Sweeney Todd - A Little Priest Question

Musicaldudepeter
Broadway Star
joined:3/18/10
Can someone please explain why the following line is so funny - it brings down the house every time it is sung - i don't know why!!! :

"Since marine doesn't appeal to you, how about rear admiral?"
"No, no, it's too salty."
Dollypop
Broadway Legend
joined:5/15/03
Admirals are on boats.

Boats are in salt water and salty air.

Admirals=salty.


Geeze!
"Long live God!" (GODSPELL)
minicko88
Featured Actor
joined:7/12/07
I got that one, but the one I never understand is "Locksmith"?
dramamama611
Broadway Legend
joined:12/4/07
^That one is more in the delivery -- there's no rhyme and they are forced to abandon that round of the game.
If we're not having fun, then why are we doing it? These are DISCUSSION boards, not mutual admiration boards. Discussion only occurs when we are willing to hear what others are thinking, regardless of whether it is alignment to our own thoughts.
Glitter and be Gay
Stand-by
joined:9/26/07
Sweeney and Mrs. Lovett are trading rhymes back and forth, each one trying to top the other, then she throws out "locksmith" and stumps him. He can't rhyme it and she knows it. She takes a beat then changes tack and the song continues.
minicko88
Featured Actor
joined:7/12/07
ahhh GOT YA!
[tos]fan999
Leading Actor
joined:12/21/07
It took me a full year after I first heard the score to get the Locksmith joke...I was too embarrassed to ask anyone.
<-----Bernadette Peters and Alexander Hanson in A LITTLE NIGHT MUSIC.

Send in the clowns...Send in the crowds!

"I prefer neurotic people. I like to hear rumblings beneath the surface."-Stephen Sondheim
mallardo
Broadway Legend
joined:5/28/04
In British slang a sailor is a "salt". Retired sailors are often referred to as old salts.
Faced with these Loreleis, what man can moralize!
maggiemar142
Chorus Member
joined:4/24/10
not to be a prick, but it's "royal admiral". she's just using a british accent when she says it.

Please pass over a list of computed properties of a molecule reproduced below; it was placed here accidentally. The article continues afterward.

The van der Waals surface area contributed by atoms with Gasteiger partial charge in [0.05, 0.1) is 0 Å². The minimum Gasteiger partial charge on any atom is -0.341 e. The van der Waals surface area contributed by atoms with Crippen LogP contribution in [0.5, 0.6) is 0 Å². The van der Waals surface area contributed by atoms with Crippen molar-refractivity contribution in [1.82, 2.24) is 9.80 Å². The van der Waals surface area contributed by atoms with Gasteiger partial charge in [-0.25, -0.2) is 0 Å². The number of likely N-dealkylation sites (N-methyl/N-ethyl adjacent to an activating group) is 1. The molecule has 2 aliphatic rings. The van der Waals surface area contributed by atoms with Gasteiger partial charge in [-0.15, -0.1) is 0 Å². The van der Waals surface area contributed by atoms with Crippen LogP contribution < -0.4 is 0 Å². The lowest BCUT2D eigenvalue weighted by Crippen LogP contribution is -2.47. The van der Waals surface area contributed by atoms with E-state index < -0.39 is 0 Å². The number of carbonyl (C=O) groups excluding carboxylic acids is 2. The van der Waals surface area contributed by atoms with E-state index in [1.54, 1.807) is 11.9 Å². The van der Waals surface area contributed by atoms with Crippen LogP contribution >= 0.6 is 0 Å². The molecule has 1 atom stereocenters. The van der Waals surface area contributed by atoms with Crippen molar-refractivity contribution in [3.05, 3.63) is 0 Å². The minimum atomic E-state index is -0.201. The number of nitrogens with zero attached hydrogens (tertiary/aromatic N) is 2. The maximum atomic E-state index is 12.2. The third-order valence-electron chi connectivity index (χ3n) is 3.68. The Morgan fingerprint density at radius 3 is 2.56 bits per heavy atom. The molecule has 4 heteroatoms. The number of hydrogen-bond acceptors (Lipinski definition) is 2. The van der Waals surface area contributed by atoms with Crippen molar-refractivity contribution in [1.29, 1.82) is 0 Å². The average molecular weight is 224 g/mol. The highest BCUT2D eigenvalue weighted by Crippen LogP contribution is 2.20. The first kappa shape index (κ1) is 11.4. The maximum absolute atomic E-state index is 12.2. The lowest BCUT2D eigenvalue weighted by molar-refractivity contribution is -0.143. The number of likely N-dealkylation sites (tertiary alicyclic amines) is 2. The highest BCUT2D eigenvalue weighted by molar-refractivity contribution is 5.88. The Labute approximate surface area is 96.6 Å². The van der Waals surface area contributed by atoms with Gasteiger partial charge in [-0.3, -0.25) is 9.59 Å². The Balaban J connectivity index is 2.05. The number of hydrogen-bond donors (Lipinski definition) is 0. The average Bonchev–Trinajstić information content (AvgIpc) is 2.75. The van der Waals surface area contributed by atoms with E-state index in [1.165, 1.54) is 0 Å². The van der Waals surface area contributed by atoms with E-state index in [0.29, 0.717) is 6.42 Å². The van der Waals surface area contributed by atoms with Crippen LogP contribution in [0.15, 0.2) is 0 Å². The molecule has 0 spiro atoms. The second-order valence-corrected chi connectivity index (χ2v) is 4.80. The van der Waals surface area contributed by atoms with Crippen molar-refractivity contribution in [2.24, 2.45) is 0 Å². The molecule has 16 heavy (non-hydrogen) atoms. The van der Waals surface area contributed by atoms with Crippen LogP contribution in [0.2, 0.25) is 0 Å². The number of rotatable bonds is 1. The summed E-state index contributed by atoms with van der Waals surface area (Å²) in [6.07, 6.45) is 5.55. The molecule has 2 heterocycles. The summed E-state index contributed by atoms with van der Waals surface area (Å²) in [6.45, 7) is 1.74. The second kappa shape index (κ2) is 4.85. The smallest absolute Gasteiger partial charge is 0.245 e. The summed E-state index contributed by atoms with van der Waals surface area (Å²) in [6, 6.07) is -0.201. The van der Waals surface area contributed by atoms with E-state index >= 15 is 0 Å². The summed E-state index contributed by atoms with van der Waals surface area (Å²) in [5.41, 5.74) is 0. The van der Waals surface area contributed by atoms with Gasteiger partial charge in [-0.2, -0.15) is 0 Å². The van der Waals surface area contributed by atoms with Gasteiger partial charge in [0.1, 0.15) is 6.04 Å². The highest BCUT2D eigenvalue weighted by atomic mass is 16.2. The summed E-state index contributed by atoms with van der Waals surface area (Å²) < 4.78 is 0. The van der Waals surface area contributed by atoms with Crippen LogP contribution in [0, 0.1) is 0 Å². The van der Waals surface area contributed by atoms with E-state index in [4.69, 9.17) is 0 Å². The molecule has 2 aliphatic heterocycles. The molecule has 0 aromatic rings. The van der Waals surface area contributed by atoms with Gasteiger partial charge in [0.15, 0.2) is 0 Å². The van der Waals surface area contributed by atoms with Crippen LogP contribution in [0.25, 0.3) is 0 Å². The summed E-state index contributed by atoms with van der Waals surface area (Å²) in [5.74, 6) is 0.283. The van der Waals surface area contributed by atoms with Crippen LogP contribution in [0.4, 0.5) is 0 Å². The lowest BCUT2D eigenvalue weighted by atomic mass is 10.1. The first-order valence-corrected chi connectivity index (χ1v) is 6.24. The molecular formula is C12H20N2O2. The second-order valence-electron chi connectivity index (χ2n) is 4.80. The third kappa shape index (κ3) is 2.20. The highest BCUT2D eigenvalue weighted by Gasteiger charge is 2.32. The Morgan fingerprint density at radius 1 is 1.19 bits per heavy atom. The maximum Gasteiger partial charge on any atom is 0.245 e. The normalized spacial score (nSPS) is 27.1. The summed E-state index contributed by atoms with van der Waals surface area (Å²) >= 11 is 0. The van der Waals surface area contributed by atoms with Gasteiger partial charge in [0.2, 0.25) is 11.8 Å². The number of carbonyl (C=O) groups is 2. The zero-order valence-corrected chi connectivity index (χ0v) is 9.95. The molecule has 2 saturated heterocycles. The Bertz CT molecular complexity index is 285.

ghostlight2
Broadway Legend
joined:12/5/04
^ ^ ^ ^

Are you quite sure? It's definitely "royal marine", but I'm pretty sure it's rear admiral".
maggiemar142
Chorus Member
joined:4/24/10
i don't have a libretto, but i'm fairly sure it's "royal" both times.
Updated On: 9/4/10 at 01:34 PM
ghostlight2
Broadway Legend
joined:12/5/04
musikman
Leading Actor
joined:8/31/06
MRS. LOVETT: Since marine doesn't appeal to you, how about rear admiral?
TODD: Too salty. I prefer general.
MRS. LOVETT: With or without his privates? "With" is extra. (TODD chortles)

you might be confusing it with this? :

MRS. LOVETT:
Well, then, if you're British and loyal,
You might enjoy Royal
Marine.
(TODD makes a face)
Anyway, it's clean.
Though, of course, it tastes of wherever it's been.
-There's the muddle in the middle. There's the puddle where the poodle did the piddle."
maggiemar142
Chorus Member
joined:4/24/10
yea, Angela does a very clear "rear" and Patti's sounds more like "royal". and it would be very unlike Sondheim to reuse a word like that. so i guess i was wrong. sorry, ghostlight. sorry, musicaldudepeter.
Updated On: 9/5/10 at 02:17 PM
ghostlight2
Broadway Legend
joined:12/5/04